Few things are sadder in the physical therapy marketing world than a clinic blog that is underused or completely ignored.
We have all seen them: physical therapy blogs that proclaim “Hello world!” because no other posts have been added, or those once-used-but-soon-forgotten blogs whose most recent posts date back a year or more.
What makes them sad from a marketing perspective—more disappointing, really—is that such blogs indicate physical therapists are underutilizing one of their greatest marketing tools.
Medicare Physician Fee Schedule Update for Calendar Year 2017
By Alpha Lillstrom Cheng, JD, MA
March 3, 2017
The Centers for Medicare & Medicaid Services (CMS) is responsible for developing, proposing, and finalizing regulations in order to implement health legislation that has been passed by Congress and signed into law. The regulatory process consists of publishing proposed rules and requests for information in order to allow for public review and to receive stakeholder input in the form of “comments.” On behalf of the over 4,200 members, the Private Practice Section (PPS) regularly analyzes and responds to regulatory initiatives that pertain to private practice physical therapy.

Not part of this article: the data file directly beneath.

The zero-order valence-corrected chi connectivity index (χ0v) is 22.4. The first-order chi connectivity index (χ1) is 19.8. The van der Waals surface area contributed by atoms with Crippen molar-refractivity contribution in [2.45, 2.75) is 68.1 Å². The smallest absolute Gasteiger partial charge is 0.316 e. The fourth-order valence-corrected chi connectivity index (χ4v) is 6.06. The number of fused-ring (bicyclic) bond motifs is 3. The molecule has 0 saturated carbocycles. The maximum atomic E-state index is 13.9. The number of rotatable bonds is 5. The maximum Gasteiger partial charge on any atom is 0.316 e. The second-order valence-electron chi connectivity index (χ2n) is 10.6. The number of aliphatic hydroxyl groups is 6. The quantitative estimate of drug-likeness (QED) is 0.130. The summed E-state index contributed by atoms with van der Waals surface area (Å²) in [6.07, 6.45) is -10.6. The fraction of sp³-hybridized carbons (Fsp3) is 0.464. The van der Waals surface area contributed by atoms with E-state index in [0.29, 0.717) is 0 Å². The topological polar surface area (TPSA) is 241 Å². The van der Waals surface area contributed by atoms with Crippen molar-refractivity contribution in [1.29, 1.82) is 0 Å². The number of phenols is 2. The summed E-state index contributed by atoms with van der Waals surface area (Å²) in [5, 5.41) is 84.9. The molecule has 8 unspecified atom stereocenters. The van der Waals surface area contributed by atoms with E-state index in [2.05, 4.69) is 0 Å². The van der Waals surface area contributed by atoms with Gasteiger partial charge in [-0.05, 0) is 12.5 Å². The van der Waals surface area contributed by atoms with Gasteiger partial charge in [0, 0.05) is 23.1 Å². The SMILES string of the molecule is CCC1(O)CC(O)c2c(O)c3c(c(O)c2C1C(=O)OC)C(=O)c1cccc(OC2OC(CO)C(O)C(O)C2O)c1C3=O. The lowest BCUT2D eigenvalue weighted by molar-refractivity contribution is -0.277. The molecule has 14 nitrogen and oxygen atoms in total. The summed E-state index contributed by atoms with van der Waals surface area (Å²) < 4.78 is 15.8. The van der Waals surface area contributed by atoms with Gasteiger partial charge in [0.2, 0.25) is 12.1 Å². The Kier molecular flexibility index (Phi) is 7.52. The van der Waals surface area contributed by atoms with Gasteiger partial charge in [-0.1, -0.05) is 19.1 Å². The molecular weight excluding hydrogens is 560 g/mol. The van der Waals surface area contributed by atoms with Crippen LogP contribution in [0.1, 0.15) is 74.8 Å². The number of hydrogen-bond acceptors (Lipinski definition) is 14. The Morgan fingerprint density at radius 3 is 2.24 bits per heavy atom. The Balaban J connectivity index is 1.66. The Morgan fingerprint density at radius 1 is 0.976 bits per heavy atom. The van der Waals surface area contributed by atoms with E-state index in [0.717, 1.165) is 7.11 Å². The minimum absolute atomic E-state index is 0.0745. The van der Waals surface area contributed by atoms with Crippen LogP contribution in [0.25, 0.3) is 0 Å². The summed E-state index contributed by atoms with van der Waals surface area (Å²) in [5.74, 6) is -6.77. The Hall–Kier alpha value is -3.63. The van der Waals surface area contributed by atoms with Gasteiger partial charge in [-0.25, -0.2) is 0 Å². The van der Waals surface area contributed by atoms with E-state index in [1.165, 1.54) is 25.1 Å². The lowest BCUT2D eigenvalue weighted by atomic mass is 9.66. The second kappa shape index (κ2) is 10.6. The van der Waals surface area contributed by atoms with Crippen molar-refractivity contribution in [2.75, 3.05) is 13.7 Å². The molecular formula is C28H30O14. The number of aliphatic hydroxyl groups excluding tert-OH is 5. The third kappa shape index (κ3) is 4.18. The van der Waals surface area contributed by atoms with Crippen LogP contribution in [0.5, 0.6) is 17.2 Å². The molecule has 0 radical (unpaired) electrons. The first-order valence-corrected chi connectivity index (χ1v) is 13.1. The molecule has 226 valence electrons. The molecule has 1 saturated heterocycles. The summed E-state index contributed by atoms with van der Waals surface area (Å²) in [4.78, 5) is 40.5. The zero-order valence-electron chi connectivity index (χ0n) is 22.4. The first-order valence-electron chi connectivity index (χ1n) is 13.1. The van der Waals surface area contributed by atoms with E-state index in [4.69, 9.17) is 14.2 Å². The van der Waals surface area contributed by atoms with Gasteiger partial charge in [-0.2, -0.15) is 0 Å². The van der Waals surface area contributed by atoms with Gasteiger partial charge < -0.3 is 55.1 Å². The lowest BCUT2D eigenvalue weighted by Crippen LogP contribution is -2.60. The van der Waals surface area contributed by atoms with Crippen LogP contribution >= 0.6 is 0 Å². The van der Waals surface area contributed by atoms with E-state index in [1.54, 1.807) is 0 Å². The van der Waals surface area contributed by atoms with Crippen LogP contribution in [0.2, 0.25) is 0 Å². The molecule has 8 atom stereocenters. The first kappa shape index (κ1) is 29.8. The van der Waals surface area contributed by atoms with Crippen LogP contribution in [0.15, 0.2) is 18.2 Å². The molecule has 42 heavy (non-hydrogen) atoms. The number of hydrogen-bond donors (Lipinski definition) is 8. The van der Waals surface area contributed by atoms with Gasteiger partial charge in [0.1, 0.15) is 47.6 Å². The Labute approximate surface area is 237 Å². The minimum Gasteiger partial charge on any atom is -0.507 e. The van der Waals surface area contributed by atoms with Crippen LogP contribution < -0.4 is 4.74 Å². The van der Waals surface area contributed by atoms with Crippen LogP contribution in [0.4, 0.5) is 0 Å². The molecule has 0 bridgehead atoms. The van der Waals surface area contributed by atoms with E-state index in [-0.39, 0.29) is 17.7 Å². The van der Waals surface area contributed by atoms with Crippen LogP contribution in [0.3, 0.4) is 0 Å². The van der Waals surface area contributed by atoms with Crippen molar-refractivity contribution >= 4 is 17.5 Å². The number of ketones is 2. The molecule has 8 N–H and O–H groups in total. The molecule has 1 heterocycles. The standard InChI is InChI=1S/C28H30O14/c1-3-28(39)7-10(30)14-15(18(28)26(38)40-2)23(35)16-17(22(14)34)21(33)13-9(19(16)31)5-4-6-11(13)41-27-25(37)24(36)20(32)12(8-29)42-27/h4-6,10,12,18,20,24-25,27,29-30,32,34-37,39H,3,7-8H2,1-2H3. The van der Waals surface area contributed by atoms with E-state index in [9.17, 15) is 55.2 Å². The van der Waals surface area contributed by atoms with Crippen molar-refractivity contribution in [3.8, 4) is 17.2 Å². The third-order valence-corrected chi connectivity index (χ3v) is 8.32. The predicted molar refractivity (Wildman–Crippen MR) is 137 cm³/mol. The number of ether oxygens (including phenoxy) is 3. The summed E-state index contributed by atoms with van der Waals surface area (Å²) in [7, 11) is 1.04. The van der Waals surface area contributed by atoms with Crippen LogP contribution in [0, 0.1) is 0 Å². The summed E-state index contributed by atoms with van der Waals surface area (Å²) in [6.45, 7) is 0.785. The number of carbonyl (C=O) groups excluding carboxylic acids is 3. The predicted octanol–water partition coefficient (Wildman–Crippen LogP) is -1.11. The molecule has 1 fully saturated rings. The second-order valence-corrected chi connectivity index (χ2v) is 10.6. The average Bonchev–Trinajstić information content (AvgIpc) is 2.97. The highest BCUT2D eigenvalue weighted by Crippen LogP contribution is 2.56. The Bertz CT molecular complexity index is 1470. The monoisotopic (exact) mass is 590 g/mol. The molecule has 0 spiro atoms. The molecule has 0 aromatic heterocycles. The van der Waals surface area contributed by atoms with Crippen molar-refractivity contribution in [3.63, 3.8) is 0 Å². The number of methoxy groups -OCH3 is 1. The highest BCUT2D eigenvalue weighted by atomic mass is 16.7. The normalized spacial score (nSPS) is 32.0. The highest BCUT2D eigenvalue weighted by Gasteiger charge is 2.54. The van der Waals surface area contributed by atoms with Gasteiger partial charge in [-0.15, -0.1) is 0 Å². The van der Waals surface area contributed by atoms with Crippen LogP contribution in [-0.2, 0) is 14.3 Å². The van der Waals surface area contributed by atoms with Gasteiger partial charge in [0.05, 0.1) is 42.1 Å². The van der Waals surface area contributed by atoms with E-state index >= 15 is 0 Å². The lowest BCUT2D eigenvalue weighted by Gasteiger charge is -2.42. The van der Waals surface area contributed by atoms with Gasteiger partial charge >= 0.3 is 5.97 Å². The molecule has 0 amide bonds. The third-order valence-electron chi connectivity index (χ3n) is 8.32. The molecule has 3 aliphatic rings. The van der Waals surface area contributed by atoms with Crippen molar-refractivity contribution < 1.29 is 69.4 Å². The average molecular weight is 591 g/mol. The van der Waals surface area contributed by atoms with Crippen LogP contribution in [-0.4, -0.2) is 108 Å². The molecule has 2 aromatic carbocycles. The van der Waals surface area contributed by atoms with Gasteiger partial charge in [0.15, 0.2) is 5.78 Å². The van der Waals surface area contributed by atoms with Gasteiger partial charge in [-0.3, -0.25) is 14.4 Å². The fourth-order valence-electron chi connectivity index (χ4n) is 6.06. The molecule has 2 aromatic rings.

Managing cash flow is key to your private practice business success.
By Sturdy McKee, PT, MPT, CEO
Running a practice involves learning many new skills outside of our clinical and academic training. As we embark on that journey, we are forced into situations where we must learn new things, often the hard way, but there are alternatives. Learning from the experiences of others is one way to plan better, acquire skills before they are needed, and be prepared for the challenges to be encountered. And this is true no matter what stage a practice and owner are at. There are new challenges at each stage of growth, not just at startup. At every stage of your practice, managing cash flow and money, as well as communicating value, are critical skills to be mastered.
By Terry C. Brown, PT, DPT
For those of you who don’t know or maybe have wondered, “How old is that guy?” I am 60 years old. When I was a young therapist, 60 sounded really old. That was the group of therapists who sat together at meetings and seemed to have their own club. Now that I have arrived at 60, it really does not seem old at all. In fact there are distinct advantages that come with age. These advantages do not include degenerative joint disease, frequent urination, or problems with memory acuity; they do, however, include perspective, patience, and inner calmness. These are traits that for the first 25 years of practice I did not possess, and their absence most likely drove my passion to succeed. Now they allow me to view our profession with clear vision and peace about our future.